Given the 1961 has all but disappeared and the 2016 vintage is a touch on the adolescent side, the 2005 vintage would appear to be a vintage to stock up on, if you haven’t already. A quick ‘Advanced search’ (see picture depiction below) on our platform shows me there are 44 different offers on the Wine Owners for the 2005 vintage, from Chateau Sainte Colombe Cotes de Castillon (£162 per 12), all the way to Petrus (£17,400 per 6). Someone else has been looking after these treasures (and paying a fair whack of storage on them) but is now ready to exchange them for hard currency.
Miles 07798 732 543
N.B. In my opinion really good Bordeaux takes a lot longer than the commonly held perception (and many suggested drinking dates) to really shine through and for nuance to really develop. Even serious commentators have been overheard saying ‘it all tastes the same!’ and when the wine is not fully developed, I can see why it could be easy to share that point of view.
I have only just begun to approach my best 2000s (and will be leaving them a while longer yet) and have barely touched my ’05s outside of some second wines (Sarget de Gruaud Larose I particularly enjoy and there’s still plenty of life left in it). The best wines may take thirty years or so to show their true potential. The second wines of lauded estates in really good vintages is normally a very reliable way to go.
by Wine Owners
Posted on 2021-03-24
Luke MacWilliam, March 2021
When buying wine with half (or even a full) eye on investment, there is a sea of information and misinformation out there. Often authors have an agenda or a producer to push, they want you to buy the wine they are selling. I recently had a call from an importer who was telling me how “Producer X” (that they imported) is going to be a great investment wine and would we want to promote that “fact” to our members. The lines between marketing, and genuine insight and opinion can become blurred.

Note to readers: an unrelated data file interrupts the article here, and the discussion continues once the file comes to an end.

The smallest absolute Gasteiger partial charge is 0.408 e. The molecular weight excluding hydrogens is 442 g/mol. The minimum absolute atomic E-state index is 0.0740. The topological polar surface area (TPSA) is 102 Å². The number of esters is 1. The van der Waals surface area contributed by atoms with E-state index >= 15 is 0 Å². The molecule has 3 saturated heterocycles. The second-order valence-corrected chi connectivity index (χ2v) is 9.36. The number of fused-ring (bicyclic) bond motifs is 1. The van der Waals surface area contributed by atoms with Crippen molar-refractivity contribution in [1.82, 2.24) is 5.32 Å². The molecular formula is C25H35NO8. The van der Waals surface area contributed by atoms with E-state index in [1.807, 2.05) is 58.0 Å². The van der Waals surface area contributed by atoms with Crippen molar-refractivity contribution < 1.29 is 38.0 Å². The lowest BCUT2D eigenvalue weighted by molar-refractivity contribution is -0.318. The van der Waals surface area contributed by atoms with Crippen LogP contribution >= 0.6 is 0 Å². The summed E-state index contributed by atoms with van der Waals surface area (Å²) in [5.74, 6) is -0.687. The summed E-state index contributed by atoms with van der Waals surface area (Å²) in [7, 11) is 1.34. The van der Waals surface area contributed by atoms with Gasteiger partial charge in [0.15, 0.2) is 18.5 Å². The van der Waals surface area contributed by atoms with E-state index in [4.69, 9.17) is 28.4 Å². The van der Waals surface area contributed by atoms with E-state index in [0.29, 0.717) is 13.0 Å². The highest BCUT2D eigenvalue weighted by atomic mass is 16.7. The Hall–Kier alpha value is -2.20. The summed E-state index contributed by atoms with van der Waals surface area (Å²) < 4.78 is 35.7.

I politely declined, explaining that Wine Owners is here to facilitate trading between collectors and that when we do publish opinions regarding the investment market, it is based on a combination of data, observations and personal experience.
How you then choose to use this information is up to you; my number one piece of advice is to read broadly. Do not exclusively read what we put out or content from other trade members and don't solely listen to your account manager who has a target to hit. Combine all three and when you see things repeated by people with different agendas (or no agenda) there may just be something to it.
For example, back in January, Wine Owners’ very own Miles Davis wrote the following unassuming paragraph in his annual investment report.
“The Rhone is solid but unexciting yet provides immense drinking pleasure at a relatively cheap price point. Back on solid form, I think (Jaboulet) Hermitage La Chapelle ’09 and ’10s are under-priced (the ’78 remains the best wine I have ever drunk).” Miles Davis/Wine Owners 2020 Wine Investment Report and a look ahead at 2021
Totally independently, Bordeaux Index released their own report with a similarly passive but very honest insight on Rhone:
“Rhone: If Piedmont can be frustrating from the stop-start nature of investment potential delivering results, Rhone is perhaps tougher still. Rising En Primeur prices have not helped as they tend to snuff out broader interest in the region rather than fan the flames. We see the potential this year as being in the Northern Rhone primarily and focused more on the classical names: Guigal, Chave, Jaboulet.” Bordeaux Index’s 2020 Market Review & 2021 Outlook
Two unassuming and easily overlooked comments resonated with me. I read both within a few days and I love the wines of Northern Rhone as a consumer. I checked out the trading platform, there was an offer for Jaboulet Hermitage 2010, and a bid, that's another tick in the box, the wine is liquid, others want it too.
Then, as I was cleaning up my inbox I spotted the offer. A regular offer from a trade client that I often overlook, but there it was, jumping out at me like a jack-in-a-box. Jaboulet Hermitage 2010 at 10% discount to market.
That was it, I was not missing out on this, and I didn’t (Miles might have, despite me telling him immediately…sorry Miles!).
It’s unlikely that I would have bought this as a modest investment punt based on just a single one of those events. I might have bought some to drink based on Miles’ comment about the ‘78 and other reviews, but all 3 events together added up and it made sense. I have no regrets (except maybe I should have bought more!). Previously trading at just over £600 per 6 the last trade on Wine Owners was £715, and that still feels like a good buy... I’ll be holding mine for a little while longer (unless Miles bids me for one!).